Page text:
Riskiest Housing Markets? (PMI Market Risk Index)

Thursday, October 20, 2005 | 06:50 AM

Interesting (if understated) article in WSJ yesterday about the PMI U.S. Market Risk Index report; The PMI Index suggested that about "half of the 50 markets are overvalued by 10% or more, the report said. Only 11 markets are undervalued."

Recall that I have been saying that Housing is an extended asset class, and not a bubble. That makes overvalued regions vulnerable to a pullback, as opposed to a full blown crash.

Here's the Ubiq-cerpt:™

Home prices in some of the nation's largest markets are poised for a fall, according to a study that says homes are overvalued in many cities.

The PMI U.S. Market Risk Index report, released yesterday, named Boston, San Diego, Long Island, N.Y., Santa Ana, Calif., and Oakland, Calif., as the markets facing the biggest risk of a price correction. The index showed these markets have a more than 50% chance of experiencing price declines during the next two years. New York City ranked 14th, with a 33% chance . . .

The markets facing the biggest potential correction are Los Angeles, Sacramento and Riverside, Calif., where prices are estimated to be overvalued by 33.7%, 31.3% and 30.7% respectively, the report said. New York City's prices are 16.3% overvalued, according to PMI.

Here's the methodology behind their calculations:

PMI calculated its Risk Index by tracking and comparing home-price appreciation, labor markets, employment levels, affordability and the percentage of monthly income that a mortgage takes up in each market. The Risk Index estimates the chances of a price correction of any size in the next two years.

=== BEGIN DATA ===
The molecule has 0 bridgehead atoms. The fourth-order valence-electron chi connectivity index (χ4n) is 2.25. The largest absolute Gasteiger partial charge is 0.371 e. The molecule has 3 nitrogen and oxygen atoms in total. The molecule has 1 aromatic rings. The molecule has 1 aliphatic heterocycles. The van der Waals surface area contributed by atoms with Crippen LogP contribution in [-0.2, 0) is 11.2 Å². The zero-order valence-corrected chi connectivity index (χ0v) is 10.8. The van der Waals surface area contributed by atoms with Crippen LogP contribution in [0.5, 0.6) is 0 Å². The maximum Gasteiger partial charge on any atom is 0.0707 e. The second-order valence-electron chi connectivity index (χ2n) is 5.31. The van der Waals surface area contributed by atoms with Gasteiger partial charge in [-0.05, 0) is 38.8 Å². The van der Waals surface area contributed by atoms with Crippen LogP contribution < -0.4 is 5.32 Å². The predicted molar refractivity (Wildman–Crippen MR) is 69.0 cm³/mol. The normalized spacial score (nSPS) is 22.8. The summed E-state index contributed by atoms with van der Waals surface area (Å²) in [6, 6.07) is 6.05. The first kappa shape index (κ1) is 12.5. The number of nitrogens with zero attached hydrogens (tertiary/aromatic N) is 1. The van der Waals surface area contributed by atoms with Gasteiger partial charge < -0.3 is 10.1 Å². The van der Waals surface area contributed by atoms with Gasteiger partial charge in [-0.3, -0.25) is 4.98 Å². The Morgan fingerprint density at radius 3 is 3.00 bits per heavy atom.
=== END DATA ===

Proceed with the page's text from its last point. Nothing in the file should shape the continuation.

The Valuation Index, which the firm just introduced, is based on home-price appreciation, the cost of a 30-year fixed-rate mortgage and the public demand for housing in each market. This index offers a snapshot of how much a home is overpriced or undervalued in each market at this moment.

click for larger table


Home Prices Might Fall Soon
October 19, 2005; Page D3

Thursday, October 20, 2005 | 06:50 AM | Permalink | Comments (6) | TrackBack (0)
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The weakness of this approach is they don't consider the amount of construction, level of speculative loans, and number of speculators in the market. Without these it tends to be the higher the price, the more risk, hardly enlightening. As most of these are high growth areas, they will also be among the first to recover from a downturn, while a place like Ohio may never.

Posted by: Lord | Oct 21, 2005 2:38:44 PM

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